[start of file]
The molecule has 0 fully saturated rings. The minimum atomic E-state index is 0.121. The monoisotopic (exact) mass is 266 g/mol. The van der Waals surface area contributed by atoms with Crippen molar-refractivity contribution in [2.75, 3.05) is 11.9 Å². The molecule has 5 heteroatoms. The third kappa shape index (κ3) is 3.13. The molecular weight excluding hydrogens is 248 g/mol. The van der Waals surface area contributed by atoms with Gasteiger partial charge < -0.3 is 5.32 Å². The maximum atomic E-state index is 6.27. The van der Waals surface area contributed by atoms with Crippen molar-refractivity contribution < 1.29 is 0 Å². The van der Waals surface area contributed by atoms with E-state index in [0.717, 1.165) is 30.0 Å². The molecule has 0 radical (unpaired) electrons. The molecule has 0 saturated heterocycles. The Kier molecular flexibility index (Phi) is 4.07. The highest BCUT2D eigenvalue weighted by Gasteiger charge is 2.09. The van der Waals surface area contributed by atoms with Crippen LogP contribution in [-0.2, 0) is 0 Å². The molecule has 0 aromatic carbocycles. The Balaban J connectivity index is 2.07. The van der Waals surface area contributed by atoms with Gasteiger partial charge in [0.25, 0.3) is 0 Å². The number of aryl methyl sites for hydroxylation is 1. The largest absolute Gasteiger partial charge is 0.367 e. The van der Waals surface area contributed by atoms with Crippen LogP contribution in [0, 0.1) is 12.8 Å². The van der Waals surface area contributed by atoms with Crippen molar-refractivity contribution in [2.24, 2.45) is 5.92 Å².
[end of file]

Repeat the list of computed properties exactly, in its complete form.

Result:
The molecule has 0 fully saturated rings. The minimum atomic E-state index is 0.121. The monoisotopic (exact) mass is 266 g/mol. The van der Waals surface area contributed by atoms with Crippen molar-refractivity contribution in [2.75, 3.05) is 11.9 Å². The molecule has 5 heteroatoms. The third kappa shape index (κ3) is 3.13. The molecular weight excluding hydrogens is 248 g/mol. The van der Waals surface area contributed by atoms with Gasteiger partial charge < -0.3 is 5.32 Å². The maximum atomic E-state index is 6.27. The van der Waals surface area contributed by atoms with Crippen molar-refractivity contribution < 1.29 is 0 Å². The van der Waals surface area contributed by atoms with E-state index in [0.717, 1.165) is 30.0 Å². The molecule has 0 radical (unpaired) electrons. The molecule has 0 saturated heterocycles. The Kier molecular flexibility index (Phi) is 4.07. The highest BCUT2D eigenvalue weighted by Gasteiger charge is 2.09. The van der Waals surface area contributed by atoms with Crippen LogP contribution in [-0.2, 0) is 0 Å². The molecule has 0 aromatic carbocycles. The Balaban J connectivity index is 2.07. The van der Waals surface area contributed by atoms with Gasteiger partial charge in [0.25, 0.3) is 0 Å². The number of aryl methyl sites for hydroxylation is 1. The largest absolute Gasteiger partial charge is 0.367 e. The van der Waals surface area contributed by atoms with Crippen LogP contribution in [0, 0.1) is 12.8 Å². The van der Waals surface area contributed by atoms with Crippen molar-refractivity contribution in [2.24, 2.45) is 5.92 Å².